Comments on Haybaeck, Heikenwalde, Klevenz et al. Aerosols Transmit Prions to Immunocompetent and Immunodeficient Mice. PLoS Pathog 7(1): e1001257. (2011) Published January 13 2011. doi:10.1371/journal.ppat.1001257
This is a very interesting and tantalizing scientific study that examines the ability of prions to enter the central nervous system after coming in contact with the nasal mucosa. The finding that direct exposure of the nasal mucosa to 4x10E5 scrapie prion allows detection of these infectious particles in the brains of a wide variety of mice is intriguing. Perhaps even startling. More troubling is the finding that the ‘obligatory replicative phase in lymphoid organs’ is not required for effective infection of the central nervous system.
Of course, this carefully conducted study then leaves the reader with the distinct feeling that breathing of aerosols that may contain prions is inherently dangerous or risky… It is important to remember that this manuscript is the first to address the issue of HAZARD and not RISK. Risk is the product of hazard AND exposure. Therefore, if something is highly hazardous but is encountered at low levels in the environment, the risk is significantly reduced. Conversely, exposure to large amounts of even the most mildly hazardous materials may pose unacceptable risk.
The probability is extraordinarily low of encountering an aerosol of prion particles outside of the highly rarefied environment of an experimental neuropathology laboratory. Given that prions are typically found integrated into a tissue, it is difficult to imagine how an aerosol might be generated absent the vigorous agitation of fecal matter eliminated from an affected animal. Which brings us to the dose. The amount of protein used in the studies is extraordinarily high. It would be nigh on impossible to generate a breathable mist in the general environment with protein levels that high without the individual noticing.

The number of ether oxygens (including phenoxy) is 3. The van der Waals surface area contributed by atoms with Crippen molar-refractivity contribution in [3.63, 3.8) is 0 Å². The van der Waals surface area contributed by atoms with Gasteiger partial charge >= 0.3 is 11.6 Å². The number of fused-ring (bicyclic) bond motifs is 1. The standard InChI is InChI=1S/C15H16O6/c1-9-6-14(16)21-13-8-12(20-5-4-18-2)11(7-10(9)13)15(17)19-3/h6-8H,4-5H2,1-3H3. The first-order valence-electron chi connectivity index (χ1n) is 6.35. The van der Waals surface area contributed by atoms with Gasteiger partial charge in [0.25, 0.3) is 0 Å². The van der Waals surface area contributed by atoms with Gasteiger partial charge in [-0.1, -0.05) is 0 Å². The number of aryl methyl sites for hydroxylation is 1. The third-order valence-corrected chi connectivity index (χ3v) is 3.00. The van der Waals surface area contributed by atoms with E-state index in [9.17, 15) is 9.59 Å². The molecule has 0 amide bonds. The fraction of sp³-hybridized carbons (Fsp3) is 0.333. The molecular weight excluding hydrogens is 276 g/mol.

In summary, this is an exciting scientific study that highlights the POSSIBILITY of prion particles gaining access to the brain via inhalation. The study identifies new mechanisms of ‘infection’ and the role of the immune system in promoting/inhibiting the appearance of prions in the CNS. However, the study was not designed to address the issue of risk (and in the absence of a dose-response study, stretches to justify some of its conclusions). While additional studies are required to ascertain the precise risk of infection by inhalation, the available epidemiology to date does not support alarm regarding widespread exposure and conversion to neuropathologic disease. Nevertheless, additional information gathered in occupational settings where exposures might approach those deemed ‘high’ would aid in the determination of risk.
Some Facts About Prion Disease
- Prions produce ‘spongiform’ change in the brains of affected organisms. The neuropathic picture is invariably associated with neuronal cell death and loss of synaptic connections between neurons, and swelling of astrocytes (support cells) to form small vacuoles or holes that give rise to the ‘spongy’ appearance under the microscope.
- The most common forms in humans are Creutzfeld-Jakob disease (CJD), Gerstmann-Straussler-Scheinker disease (GSS), fatal familial insomnia (FFI), and kuru.
- Prion disease is not limited to humans, sheep may develop scrapie and cattle suffer from bovine spongiform encephalopathy. In cases of human cannibalism, kuru may ensue.
- Approximately 85% of all cases of human prion disease are sporadic and approximately 15% of cases are inherited through mutation of the human PrP gene in an autosomal dominant fashion. The PrP protein is found in particularly high levels in neurons.
- CJD typically affects adults (40 – 65) and has been diagnosed in more than 50 countries.
- There is no significant difference in incidence between males and females.
- In humans younger than 30, the incidence is approximately 5 in 1,000,000,000. In individuals greater than 30 years of age the incidence is approximately 1 in 1,000,000.
(Sources:’Neuropathology’ by Ellison and Love; Mosby, London and ‘Greenfield’s Neuropathology, Vol II., Arnold, London)